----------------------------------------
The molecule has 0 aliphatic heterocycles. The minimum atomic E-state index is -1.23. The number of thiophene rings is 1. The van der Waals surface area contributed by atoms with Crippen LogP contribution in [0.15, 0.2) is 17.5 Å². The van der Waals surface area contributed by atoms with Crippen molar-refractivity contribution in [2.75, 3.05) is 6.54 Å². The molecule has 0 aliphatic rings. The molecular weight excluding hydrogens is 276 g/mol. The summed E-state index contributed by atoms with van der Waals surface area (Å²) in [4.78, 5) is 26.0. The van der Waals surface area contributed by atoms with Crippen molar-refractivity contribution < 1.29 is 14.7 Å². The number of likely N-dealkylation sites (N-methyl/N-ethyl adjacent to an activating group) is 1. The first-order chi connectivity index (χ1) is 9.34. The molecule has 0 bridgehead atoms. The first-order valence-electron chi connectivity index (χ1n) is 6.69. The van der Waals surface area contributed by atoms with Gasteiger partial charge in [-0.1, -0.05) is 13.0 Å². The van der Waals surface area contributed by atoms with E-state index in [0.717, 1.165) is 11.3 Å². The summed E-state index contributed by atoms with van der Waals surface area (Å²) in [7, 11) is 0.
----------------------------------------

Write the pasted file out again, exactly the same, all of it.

The molecule has 0 aliphatic heterocycles. The minimum atomic E-state index is -1.23. The number of thiophene rings is 1. The van der Waals surface area contributed by atoms with Crippen LogP contribution in [0.15, 0.2) is 17.5 Å². The van der Waals surface area contributed by atoms with Crippen molar-refractivity contribution in [2.75, 3.05) is 6.54 Å². The molecule has 0 aliphatic rings. The molecular weight excluding hydrogens is 276 g/mol. The summed E-state index contributed by atoms with van der Waals surface area (Å²) in [4.78, 5) is 26.0. The van der Waals surface area contributed by atoms with Crippen molar-refractivity contribution < 1.29 is 14.7 Å². The number of likely N-dealkylation sites (N-methyl/N-ethyl adjacent to an activating group) is 1. The first-order chi connectivity index (χ1) is 9.34. The molecule has 0 bridgehead atoms. The first-order valence-electron chi connectivity index (χ1n) is 6.69. The van der Waals surface area contributed by atoms with Gasteiger partial charge in [-0.1, -0.05) is 13.0 Å². The van der Waals surface area contributed by atoms with E-state index in [0.717, 1.165) is 11.3 Å². The summed E-state index contributed by atoms with van der Waals surface area (Å²) in [7, 11) is 0.